To Infinity and Beyond

With all due respect to the second and third Toy Story movies, it’s hard to beat the first one. One of my favorite scenes is when Buzz Lightyear convinces everyone that he can fly.  Through a series of fortunate events, he floats around the room, assuring everyone present of his aerial abilities.
As Buzz floats back to the ground, an exasperated Woody can only stand there helpless, yelling to anyone who will listen “that isn’t real, he is just a toy!” No one can hear him though; they are too enthralled with Buzz and his performance to pay attention to Woody.
Toy Story may be a great movie, but why are we talking about it in an investment newsletter? Because when the stock market performs so well, for so long, everyone becomes Buzz Lightyear.
My 401(k) is up significantly over the last several years…I can fly! I bought some Apple stock a few years ago…stand back everyone; I have this under control!
I’m not picking solely on individual investors who think they have mastered investing; investment advisors can be (and typically are) just as guilty. When something new and shiny arrives on the scene, it is hard not to be distracted, especially when we all want so desperately to make the best decisions for our clients. 
As tempting as it is, however, the best decision for our clients is not to pretend Buzz can fly.  Our highest value is to accept our fate as that old curmudgeon, Woody, and shout to anyone that will listen that what you can plainly see in front of you is not sustainable.
I understand your inboxes and Facebook news feeds are flowing with Buzz Lightyears who insist you are missing out on a secret that everyone else knows. I can assure you that is not the case. It is unlikely you will stumble across an investment strategy that I have not already researched, and discarded, on your behalf.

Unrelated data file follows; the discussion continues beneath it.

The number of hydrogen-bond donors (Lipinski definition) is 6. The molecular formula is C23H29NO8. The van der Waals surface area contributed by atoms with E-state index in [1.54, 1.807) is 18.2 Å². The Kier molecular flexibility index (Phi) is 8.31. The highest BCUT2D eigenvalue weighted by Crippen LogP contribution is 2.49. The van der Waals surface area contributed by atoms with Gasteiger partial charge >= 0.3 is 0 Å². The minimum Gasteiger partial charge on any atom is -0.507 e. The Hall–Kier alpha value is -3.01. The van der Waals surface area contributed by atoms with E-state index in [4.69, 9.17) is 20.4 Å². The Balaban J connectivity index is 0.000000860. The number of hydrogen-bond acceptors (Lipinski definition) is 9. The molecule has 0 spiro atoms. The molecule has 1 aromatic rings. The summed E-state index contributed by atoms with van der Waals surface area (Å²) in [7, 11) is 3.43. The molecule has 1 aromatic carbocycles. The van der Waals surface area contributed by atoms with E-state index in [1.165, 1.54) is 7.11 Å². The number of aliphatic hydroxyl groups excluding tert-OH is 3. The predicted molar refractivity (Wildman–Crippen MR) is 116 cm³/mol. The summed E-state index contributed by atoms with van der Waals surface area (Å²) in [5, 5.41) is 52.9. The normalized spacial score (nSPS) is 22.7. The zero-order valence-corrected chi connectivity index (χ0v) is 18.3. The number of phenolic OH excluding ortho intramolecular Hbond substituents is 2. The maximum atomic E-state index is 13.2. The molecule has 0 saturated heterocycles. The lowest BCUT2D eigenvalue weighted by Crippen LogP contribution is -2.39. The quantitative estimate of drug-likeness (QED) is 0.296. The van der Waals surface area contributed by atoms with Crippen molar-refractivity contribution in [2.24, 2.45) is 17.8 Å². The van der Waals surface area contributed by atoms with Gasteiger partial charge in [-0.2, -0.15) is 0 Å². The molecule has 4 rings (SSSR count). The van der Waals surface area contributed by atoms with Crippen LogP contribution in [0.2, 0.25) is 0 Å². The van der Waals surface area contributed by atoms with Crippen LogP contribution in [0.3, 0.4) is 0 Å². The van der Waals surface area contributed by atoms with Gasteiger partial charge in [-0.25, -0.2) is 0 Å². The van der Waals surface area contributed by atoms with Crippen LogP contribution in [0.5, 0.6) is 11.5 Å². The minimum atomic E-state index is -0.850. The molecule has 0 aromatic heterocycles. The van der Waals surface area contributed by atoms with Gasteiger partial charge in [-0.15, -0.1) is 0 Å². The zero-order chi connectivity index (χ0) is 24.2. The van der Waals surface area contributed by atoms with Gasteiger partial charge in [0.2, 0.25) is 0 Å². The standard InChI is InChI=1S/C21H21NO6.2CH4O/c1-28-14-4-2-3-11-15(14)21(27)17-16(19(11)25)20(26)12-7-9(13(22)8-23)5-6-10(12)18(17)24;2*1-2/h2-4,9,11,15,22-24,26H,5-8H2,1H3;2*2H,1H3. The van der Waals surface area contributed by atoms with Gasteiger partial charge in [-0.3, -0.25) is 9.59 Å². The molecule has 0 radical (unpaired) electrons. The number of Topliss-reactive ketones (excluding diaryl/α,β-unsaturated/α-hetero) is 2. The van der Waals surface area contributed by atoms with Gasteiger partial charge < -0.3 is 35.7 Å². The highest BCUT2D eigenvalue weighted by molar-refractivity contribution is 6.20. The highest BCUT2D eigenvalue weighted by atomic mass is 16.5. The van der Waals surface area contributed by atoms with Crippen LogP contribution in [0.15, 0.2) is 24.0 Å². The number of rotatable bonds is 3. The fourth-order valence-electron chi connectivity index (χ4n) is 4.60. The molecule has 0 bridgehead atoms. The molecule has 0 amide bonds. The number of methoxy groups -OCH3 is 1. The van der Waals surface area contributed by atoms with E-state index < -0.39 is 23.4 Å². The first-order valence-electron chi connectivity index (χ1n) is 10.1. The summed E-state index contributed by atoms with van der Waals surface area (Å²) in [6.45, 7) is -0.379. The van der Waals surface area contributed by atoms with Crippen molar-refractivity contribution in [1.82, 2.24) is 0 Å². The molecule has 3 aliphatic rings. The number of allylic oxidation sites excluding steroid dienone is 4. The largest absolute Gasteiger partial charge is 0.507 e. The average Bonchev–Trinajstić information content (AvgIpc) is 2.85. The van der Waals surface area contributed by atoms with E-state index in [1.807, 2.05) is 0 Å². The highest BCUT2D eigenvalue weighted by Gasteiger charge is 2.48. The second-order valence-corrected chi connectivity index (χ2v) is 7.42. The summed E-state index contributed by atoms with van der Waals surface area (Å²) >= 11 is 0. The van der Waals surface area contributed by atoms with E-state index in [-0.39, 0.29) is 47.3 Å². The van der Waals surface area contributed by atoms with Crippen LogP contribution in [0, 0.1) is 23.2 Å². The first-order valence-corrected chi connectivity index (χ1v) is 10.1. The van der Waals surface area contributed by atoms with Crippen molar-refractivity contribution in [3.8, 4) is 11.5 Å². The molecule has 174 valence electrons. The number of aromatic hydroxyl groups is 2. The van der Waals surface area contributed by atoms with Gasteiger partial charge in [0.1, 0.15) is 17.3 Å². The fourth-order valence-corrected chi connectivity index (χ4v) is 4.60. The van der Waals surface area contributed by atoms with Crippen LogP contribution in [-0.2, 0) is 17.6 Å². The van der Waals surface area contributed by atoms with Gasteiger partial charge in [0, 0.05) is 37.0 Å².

Focusing on what is real isn’t to say that the stock market can’t, or won’t, continue to climb. It’s simply to remind you that diversification has been a great strategy for all recorded human history, and is likely to be moving forward as well.
For those of you would like more detail on the investment climate besides a cartoon analogy, our regular second quarter commentary is below. And for the rest of you, with your head pointed towards the sky, wondering if just maybe Buzz can fly, know that we have our feet planted firmly on the ground, executing daily on the fundamentals that will help you achieve your goals.
We appreciate your trust and confidence. As always, please let us know if we can be of service to you or your family.
It has been an awfully good year in most of the capital markets so far, and from an economic standpoint, there has been much to be cheerful about. Corporate earnings in the first quarter came in above expectations and sharply higher than preceding quarters.

Unemployment is very low, and while we haven’t seen a dramatic uptick in wages, we see what looks close to full employment. GDP growth continues to show positive numbers even if the pace of growth is somewhat slower than we would like it to be. Good things haven’t been confined to our shores either; Europe’s economy, in spite of Brexit and some tough election cycles, has continued to firm, China continues to grow, even with concerns about banking and debt, India and other parts of Asia show steady progress, and South American economies continue to improve despite the political turmoil in Brazil and elsewhere.